Fake Passports and Illegal Crossing Points as Home Affairs Tightens its Borders

By Oliver Ngwenya    10-Aug-2014 22:32 UTC+02:00
Image: ActiveStills.

Image: ActiveStills.

As the economic meltdown continues in neighboring countries, some people are resorting to hook and crook to make ends meet. It was revealed that some business people in neighboring Zimbabwe have started operating illegal border crossing points into South Africa and other lucrative countries like Botswana. In addition, some foreign nationals will be deported after they were caught with fake passports.

While police in Zimbabwe have admitted to knowing about the illegal entry points, they say that they lack the resources to monitor them and the activities that are happening around these. An employee of the government parastatal that runs the border activities and collects revenue on behalf of the government, the Zimbabwe Revenue Authority, ZIMRA, confirmed to the government controlled media that local businesspersons were behind these illegal activities.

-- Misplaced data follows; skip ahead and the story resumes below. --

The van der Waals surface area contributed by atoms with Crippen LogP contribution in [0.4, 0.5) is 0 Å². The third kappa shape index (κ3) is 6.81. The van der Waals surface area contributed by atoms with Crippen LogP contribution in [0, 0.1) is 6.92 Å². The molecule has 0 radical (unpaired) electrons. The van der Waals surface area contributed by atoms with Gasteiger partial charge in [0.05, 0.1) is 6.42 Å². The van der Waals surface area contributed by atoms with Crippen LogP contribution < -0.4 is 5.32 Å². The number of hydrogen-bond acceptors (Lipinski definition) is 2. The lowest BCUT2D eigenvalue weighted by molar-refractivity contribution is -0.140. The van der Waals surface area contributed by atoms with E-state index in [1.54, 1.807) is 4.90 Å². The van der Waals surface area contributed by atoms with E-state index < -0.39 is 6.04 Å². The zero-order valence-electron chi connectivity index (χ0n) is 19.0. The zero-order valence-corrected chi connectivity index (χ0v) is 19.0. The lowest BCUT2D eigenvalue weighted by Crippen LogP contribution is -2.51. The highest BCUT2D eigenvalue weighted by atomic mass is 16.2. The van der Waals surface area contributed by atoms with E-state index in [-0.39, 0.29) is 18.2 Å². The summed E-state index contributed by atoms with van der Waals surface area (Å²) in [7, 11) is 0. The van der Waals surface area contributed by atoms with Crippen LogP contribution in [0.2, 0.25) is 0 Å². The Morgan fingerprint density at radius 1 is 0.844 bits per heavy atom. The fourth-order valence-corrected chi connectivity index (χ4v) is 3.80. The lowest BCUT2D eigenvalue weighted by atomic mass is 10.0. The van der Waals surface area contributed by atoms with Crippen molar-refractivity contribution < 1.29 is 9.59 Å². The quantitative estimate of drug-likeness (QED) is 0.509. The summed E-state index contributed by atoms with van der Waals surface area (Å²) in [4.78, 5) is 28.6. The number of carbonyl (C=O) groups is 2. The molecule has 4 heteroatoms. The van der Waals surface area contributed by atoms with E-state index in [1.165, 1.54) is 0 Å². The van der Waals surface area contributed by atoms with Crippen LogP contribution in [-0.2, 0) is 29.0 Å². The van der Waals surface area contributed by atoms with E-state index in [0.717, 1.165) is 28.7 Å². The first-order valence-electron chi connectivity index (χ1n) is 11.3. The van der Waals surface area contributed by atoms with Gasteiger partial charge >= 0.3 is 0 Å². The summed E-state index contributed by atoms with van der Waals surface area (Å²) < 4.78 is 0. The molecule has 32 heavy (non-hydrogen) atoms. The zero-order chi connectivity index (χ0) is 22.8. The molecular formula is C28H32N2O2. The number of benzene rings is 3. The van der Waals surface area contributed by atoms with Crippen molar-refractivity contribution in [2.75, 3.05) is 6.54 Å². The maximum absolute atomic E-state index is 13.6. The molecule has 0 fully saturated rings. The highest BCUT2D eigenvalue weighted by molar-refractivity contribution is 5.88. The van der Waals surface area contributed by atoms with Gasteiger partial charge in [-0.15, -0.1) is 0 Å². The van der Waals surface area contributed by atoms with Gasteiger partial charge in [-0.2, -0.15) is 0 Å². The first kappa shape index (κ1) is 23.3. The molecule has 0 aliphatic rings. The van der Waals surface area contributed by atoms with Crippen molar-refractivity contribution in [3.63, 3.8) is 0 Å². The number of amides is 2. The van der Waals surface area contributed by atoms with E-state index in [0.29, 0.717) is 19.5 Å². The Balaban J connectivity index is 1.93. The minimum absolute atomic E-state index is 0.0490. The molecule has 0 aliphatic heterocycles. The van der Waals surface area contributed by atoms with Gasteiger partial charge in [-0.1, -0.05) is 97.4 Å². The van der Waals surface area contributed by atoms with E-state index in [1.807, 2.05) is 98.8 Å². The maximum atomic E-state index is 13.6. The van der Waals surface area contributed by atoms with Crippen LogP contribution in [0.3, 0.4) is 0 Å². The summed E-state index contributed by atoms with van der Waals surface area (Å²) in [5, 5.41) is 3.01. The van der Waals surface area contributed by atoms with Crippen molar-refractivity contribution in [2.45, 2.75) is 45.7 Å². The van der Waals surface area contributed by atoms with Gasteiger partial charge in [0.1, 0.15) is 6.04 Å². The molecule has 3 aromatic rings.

The Beitbridge border along the Limpopo river has, for many years been used by countless Zimbabweans to enter South Africa illegally. This has led to the proliferation of other illegal activities such as the smuggling of cigarettes and other banned goods and minerals like gold, diamonds and ivory. As the dry season beckons, there will most likely be an increase in the volume of traffic across these points. A worrying trend according to several sources is the increase in the trafficking of children, which has led to the recent tightening of policies regarding travelling with children.

In a related development, several foreign nationals were arrested after they were caught with fake passports as well as passports and travel documents that did not belong to them. According to the national broadcaster, SABC, a police spokesperson said the foreigners would be held at Lindela before they could be deported back to their countries of origin. The spokesperson, according to the report, further confirmed that most of those arrested were from northern and eastern parts of Africa.

It is expected that as the new regime of immigration policies set up and implemented by the department of Home Affairs start to kick in, more and more of these incidents will start to be encountered. It is hoped that the police will anticipate this and be in a position to deal with them effectively. Furthermore, there will be a need to deal at diplomatic level with allegations of foreign business people who encourage illegal crossing into the country.

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